22May

As the regulatory environment gets ever more stringent, companies need to be aware that simply demonstrating compliance with the requirements of their industry regulator, such as the Financial Conduct Authority or the Claims Management Regulator, is not in itself sufficient. Companies across all business sectors also need to comply with applicable data protection legislation and can expect to be subject to enforcement action if they break the law.

The powers available to the data protection regulator, the Information Commissioner’s Office (ICO), are summarised in a recent blog post by James Dipple-Johnstone, Deputy Commissioner for Operations at the ICO.

Most companies are aware that the introduction of new General Data Protection Regulation (GDPR) is just days away, however Mr Dipple-Johnstone said that it had also been “an incredibly busy time” for the ICO because of its well-publicised investigation into the use of data for political purposes, which he described as “the largest investigation in our office’s history.”

He made reference to the fact that the maximum fines under GDPR will be the higher of 4% of global turnover or €20 million (approximately £17 million). However, he added that:

“Over the last few months, it has become increasing clear that some of our powers are not fit for purpose for the challenging remit we have in the digital age. We have also realised that the powers under the GDPR, although enhanced, are not going to be sufficient either.”

To clarify his remarks, Mr Dipple-Johnstone explained that whilst the GDPR is a piece of European Union legislation, data protection laws enacted in the UK give his organisation the power to:

  • Prosecute organisations that fail to provide requested information
  • Go to court to obtain a warrant to search premises, allowing the ICO to carry out inspections without notice
  • Issue information notices to individuals as well as organisations
  • Require urgent information notices to be complied with within 24 hours

He added that future legislation will make it a criminal offence for an organisation to destroy or alter information that the ICO wishes to remove under a search warrant.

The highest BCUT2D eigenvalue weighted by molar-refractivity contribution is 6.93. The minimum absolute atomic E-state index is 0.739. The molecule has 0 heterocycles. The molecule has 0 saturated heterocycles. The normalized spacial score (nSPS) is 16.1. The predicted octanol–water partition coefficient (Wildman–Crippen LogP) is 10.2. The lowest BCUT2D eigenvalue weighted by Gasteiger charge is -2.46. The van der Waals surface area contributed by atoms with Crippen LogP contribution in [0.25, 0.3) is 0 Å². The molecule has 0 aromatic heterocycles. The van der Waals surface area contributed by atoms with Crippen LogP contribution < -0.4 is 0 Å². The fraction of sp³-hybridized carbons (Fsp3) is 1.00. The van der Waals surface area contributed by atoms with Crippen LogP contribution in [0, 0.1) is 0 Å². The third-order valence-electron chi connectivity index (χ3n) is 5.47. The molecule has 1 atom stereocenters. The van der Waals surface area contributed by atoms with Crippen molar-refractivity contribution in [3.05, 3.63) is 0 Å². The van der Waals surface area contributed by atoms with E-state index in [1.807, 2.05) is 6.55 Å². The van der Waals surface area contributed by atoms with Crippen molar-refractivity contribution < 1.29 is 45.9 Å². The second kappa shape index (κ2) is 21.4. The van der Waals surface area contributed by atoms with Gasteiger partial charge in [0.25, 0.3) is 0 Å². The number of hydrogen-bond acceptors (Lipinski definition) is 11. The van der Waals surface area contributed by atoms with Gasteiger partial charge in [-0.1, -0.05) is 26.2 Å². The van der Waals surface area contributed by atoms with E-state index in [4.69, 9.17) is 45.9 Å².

The ICO has issued a draft Regulatory Action Plan and invites comments on its content before June 28. One of the aims of the Plan is to ensure that the ICO takes “fair, proportionate and timely regulatory action with a view to guaranteeing that individuals’ information rights are properly protected.”

In deciding whether to take action, and in carrying out enforcement actions, the ICO’s principal objectives will be:

  • To respond to breaches of legislation, especially those involving highly sensitive information, or which affect large numbers of people, or have an impact on vulnerable individuals
  • To use its most significant powers against organisations and individuals suspected of repeated or wilful misconduct or serious failures to take steps to protect data
  • To support compliance in general, including the promotion of good practice and provision of advice on compliance issues
  • To identify and mitigate emerging risks associated with data protection, such as changes related to technological change
  • To work constructively with other regulators and interested parties

The information shown in this article was correct at the time of publication. Articles are not routinely reviewed and as such are not updated. Please be aware the facts, circumstances or legal position may change after publication of the article